As with any living organism, plants need food to stay healthy and grow. Nitrogen plays a key part in this process for plants, as one of the basic elements of plant nutrition.
Nitrogen fertilisers are used to enrich soil, in order to obtain high yields from edible crops and to help ornamental plants thrive. To determine the best product for your garden, you need to consider the ratio of nitrogen to other ingredients, the method and time of application, and the needs of the particular plant.
This article explores the role of nitrogen in plant health, and how to spot signs of nitrogen deficiency.
Signs of nitrogen deficiency in plants
Symptoms of nitrogen deficiency in plants include:
- The plant turns lighter in colour compared to other plants;
- The middle and upper part of the plant produces larger leaves faster;
- The lower leaves of the plant slowly lose their colour, turning yellow or white before falling off;
- The stems of smaller leaves start turning purple;
- Vertical purple stripes start appearing on the plant’s stem;
- The plant is shorter, stems and leaves thin, less and smaller leaves form;
- The plant’s middle and upper leaves also start turning yellow;
- New leaves look green, but are nowhere near as green as they should be with normal nitrogen levels.
Even with high levels of nitrogen in the soil, some factors influence the availability and uptake of nitrogen by plants. These include cold weather, compacted and cold soil, poor microbiological activity, and lack of moisture.
Nitrogen fixation as a part of the nitrogen cycle
The air that all living things breathe is composed of mostly nitrogen, but air nitrogen is not available to humans, animals, or plants. Microorganisms come to the rescue, converting airborne nitrogen into a form that is available to all plants. After the plant dies, all the nitrogen-containing substances in the plant debris are recycled by the microorganisms. Protein and amino acids are converted by the microorganisms into ammonia and ammonium compounds, which, in turn, are converted into nitrite and nitrate, after which the following plants use up the nitrates via their root system.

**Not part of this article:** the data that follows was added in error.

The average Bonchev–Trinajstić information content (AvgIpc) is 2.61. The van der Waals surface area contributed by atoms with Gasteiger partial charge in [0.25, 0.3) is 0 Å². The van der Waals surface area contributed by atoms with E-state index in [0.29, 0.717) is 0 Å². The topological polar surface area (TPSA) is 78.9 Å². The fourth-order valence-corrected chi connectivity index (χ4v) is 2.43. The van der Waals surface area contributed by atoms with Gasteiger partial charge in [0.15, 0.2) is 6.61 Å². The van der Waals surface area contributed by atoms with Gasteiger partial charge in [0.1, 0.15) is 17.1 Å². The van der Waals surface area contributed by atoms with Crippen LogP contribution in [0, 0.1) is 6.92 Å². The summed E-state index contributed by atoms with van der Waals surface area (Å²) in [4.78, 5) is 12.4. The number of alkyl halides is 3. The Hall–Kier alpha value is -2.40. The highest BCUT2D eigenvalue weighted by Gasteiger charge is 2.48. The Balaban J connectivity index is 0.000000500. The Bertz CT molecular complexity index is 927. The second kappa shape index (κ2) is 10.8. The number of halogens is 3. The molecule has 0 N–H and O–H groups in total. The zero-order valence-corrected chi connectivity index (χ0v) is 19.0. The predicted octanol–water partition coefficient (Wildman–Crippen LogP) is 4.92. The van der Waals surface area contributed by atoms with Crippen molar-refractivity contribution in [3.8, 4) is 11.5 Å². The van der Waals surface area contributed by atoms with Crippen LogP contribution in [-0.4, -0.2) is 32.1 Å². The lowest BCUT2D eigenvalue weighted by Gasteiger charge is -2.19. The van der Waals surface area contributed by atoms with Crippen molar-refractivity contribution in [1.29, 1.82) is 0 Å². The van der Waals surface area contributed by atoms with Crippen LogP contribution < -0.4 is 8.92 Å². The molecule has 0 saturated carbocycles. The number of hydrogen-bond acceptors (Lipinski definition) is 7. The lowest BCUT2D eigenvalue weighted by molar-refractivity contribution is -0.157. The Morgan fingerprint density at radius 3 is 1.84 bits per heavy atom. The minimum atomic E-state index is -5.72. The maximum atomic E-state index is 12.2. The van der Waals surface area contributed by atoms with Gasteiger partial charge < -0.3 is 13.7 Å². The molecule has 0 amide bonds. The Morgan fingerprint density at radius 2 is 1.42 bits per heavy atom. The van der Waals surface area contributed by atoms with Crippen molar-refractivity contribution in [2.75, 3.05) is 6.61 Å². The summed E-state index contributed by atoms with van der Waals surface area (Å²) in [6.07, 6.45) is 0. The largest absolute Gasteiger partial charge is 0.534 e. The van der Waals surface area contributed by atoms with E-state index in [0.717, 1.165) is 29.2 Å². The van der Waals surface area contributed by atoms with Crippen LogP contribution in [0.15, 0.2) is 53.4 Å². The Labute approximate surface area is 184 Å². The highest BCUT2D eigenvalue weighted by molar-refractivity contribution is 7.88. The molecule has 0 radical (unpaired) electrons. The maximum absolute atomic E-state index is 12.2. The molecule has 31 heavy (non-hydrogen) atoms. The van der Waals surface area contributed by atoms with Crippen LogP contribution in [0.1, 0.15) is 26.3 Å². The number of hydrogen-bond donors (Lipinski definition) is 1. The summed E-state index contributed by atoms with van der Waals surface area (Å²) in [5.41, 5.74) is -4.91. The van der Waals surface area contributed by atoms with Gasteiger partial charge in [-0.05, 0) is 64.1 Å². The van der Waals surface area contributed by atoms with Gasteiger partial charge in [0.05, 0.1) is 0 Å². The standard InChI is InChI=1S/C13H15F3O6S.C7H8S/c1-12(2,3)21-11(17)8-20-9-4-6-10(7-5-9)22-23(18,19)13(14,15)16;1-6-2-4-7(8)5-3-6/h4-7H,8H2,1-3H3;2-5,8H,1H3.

Unspent nitrates are used in a process called denitrification, during which nitrate is converted into nitrogen gas and returned to the atmosphere. During thunderstorms and at high temperatures, nitrogen and oxygen combine to form nitric oxide, which in turn combines with air moisture in the form of nitric acid solution and falls to the soil surface during rainfall.
In other words, plants cannot absorb nitrogen from the air, but microbes can do it for them. Nodules, for example, convert nitrogen into a form that plants can assimilate: this is called nitrogen fixation. Legume families play a major role in this process. In symbiosis with nodule bacteria, having satisfied their need for nitrogen, legumes enrich the soil with it.
All nitrogen fixers are divided into three groups:
- Symbiotic nitrogen fixers. These interact with cultivated plants, enter into symbiosis with them, and form additional organs on the plant roots, e.g. in legumes this is formation of nodules.
- Associative nitrogen fixers. These microorganisms are either on the surface or inside the plant, or live on the surface of the root system.
- Non-symbiotic or free-living nitrogen fixers. These microorganisms do not interact with higher plants, they live freely in the soil and convert nitrogen to ammonia.
Tracking nitrogen in plants
Given the importance of nitrogen in plant health, it’s no wonder there are plenty of ways to track nitrogen levels in soil and crops. These include ground sensors, drones, and satellite imagery. For example, a software called EOSDA Crop Monitoring is a precision farming platform that uses satellite imagery analytics with the help of AI to enable growers to manage fields effectively and remotely. One of the possibilities the tool offers is tracking of chlorophyll content in crops, which is a great indicator of nitrogen level.
Apart from being important for photosynthesis, chlorophyll is also responsible for “painting” the plants green. Therefore, healthy vegetation that contains enough chlorophyll is bright green. On the contrary, plants that lack chlorophyll would turn pale green and yellow, signalling crop health deterioration, possibly due to nitrogen deficiency.